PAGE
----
Geoffrey* is a father of four and the carer for his son Ian.* Geoffrey and Ian live in regional Victoria. Ian is 20 years old and has an intellectual disability and autism spectrum disorder. He has also been diagnosed with mental health conditions including schizophrenia and obsessive compulsive disorder.
Geoffrey recalls first noticing Ian’s mental health issues when he was 13 years old. By 16 years old, Ian’s mental health had deteriorated and he was becoming aggressive.
We tried contacting probably a dozen psychiatrists, begging them to see [Ian] because we felt something was very, very wrong, but we couldn’t get any help.
When we told them that he was autistic and had an intellectual disability, they pretty much all ran for the hills, except one psychiatrist said, ‘I’ll put him on my waiting list’.
After waiting more than six months, they saw the psychiatrist and he assessed Ian as experiencing psychosis.
He told us [Ian] is responding to psychotic episodes; he’s responding to things that aren’t real.
Geoffrey said despite Ian starting treatment, his behaviour escalated and he was admitted to his local adult psychiatric inpatient unit, despite being only 16 years old. Geoffrey said Ian responded well to treatment and was discharged. However, when he deteriorated again about seven months later and tried to seek a readmission he was turned away.
He was indicating ‘my head hurts, my head hurts; take me to a hospital please Dad’ and crying. Since then, the psychiatrist has said he thinks this is [Ian’s] way of telling you that he’s seeing things and he’s not sure if they’re real. But we couldn’t get a readmission, which was nothing short of disgusting.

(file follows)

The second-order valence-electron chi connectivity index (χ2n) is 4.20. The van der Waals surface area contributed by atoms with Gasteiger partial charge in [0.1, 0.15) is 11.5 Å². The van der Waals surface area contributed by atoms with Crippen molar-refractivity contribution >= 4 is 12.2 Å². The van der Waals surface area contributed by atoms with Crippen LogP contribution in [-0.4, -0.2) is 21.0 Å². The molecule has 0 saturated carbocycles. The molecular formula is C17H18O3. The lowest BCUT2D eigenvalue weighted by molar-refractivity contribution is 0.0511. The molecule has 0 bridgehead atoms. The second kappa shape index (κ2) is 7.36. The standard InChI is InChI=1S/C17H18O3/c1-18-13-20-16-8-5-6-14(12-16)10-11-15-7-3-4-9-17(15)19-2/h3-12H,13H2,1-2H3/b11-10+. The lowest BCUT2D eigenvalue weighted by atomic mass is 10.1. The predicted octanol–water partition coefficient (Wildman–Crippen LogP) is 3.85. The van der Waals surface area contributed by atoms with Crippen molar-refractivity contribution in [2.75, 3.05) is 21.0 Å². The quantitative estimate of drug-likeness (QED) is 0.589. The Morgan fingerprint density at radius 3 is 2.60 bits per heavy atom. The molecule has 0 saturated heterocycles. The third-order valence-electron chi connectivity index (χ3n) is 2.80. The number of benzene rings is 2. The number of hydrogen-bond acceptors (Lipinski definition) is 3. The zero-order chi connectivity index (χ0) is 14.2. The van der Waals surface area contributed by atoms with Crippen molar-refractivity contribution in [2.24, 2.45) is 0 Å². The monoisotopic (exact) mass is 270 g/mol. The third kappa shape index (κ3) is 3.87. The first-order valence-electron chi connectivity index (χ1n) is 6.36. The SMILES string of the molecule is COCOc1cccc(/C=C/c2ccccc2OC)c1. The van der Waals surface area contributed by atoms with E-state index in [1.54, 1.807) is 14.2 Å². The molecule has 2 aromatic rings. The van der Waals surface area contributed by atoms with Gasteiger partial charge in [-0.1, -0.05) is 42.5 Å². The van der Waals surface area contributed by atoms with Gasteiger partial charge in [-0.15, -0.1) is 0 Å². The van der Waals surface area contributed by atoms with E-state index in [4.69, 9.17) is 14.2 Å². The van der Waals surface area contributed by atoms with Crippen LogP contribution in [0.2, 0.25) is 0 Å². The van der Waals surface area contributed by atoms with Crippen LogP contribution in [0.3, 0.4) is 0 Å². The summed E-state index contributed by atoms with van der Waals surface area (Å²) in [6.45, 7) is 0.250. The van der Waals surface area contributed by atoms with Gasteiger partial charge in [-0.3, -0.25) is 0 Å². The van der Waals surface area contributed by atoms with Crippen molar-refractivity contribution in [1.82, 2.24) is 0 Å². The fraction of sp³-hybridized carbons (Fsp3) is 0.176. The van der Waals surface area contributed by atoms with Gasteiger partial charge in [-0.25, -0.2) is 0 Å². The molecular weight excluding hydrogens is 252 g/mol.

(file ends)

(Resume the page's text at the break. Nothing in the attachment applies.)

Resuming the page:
Not long after this, during a psychotic episode, an incident occurred involving police intervention. Ian was then readmitted into his local adult inpatient unit, and then transferred to an adolescent inpatient unit in Melbourne. Geoffrey said this was where he received the best treatment and care, with daily visits from the psychiatrist, and Ian was able to complete some schooling at the unit.
But once Ian was ready for discharge, Geoffrey says there was nowhere for him to go, so Ian was stuck in hospital. Child protection services had become involved and assessed that it was not safe for his siblings for Ian to be in the family home.
Due to Ian’s needs, Geoffrey began the application process with the NDIS so Ian could access supported accommodation. This was delayed due to Ian initially being deemed ineligible for the NDIS, which was appealed, and then there were waitlists to access the supported accommodation.
The NDIS package took six or seven months to get approved. And that was why he was on that ward for so long as he was ready to be discharged after five or six weeks.
Ian was still in the inpatient unit, even after passing the age limit on his 18th birthday. Eventually, he was discharged when he was given access to live in an NDIS‑funded shared Specialist Disability Accommodation with the support of a community mental health support provider.
Geoffrey has concerns about Ian’s wellbeing if he requires a future admission and feels that the adult inpatient unit would not meet the needs of a young adult with both mental health challenges and disability.
Our biggest fear is if he becomes mentally unwell again and needs a readmission to hospital, we are so concerned for his safety.
Geoffrey says despite many difficult years, Ian is on a good trajectory and is currently receiving good support. In a future system, Geoffrey would like to see more services for people with co‑occurring disability and mental health challenges.
It’s with great sadness that we don’t have an inpatient unit for young people between 18 and 25 with dual disability.
Source: RCVMHS, Interview with ‘Geoffrey’ (pseudonym), November 2020.
Note: *Names have been changed to protect privacy.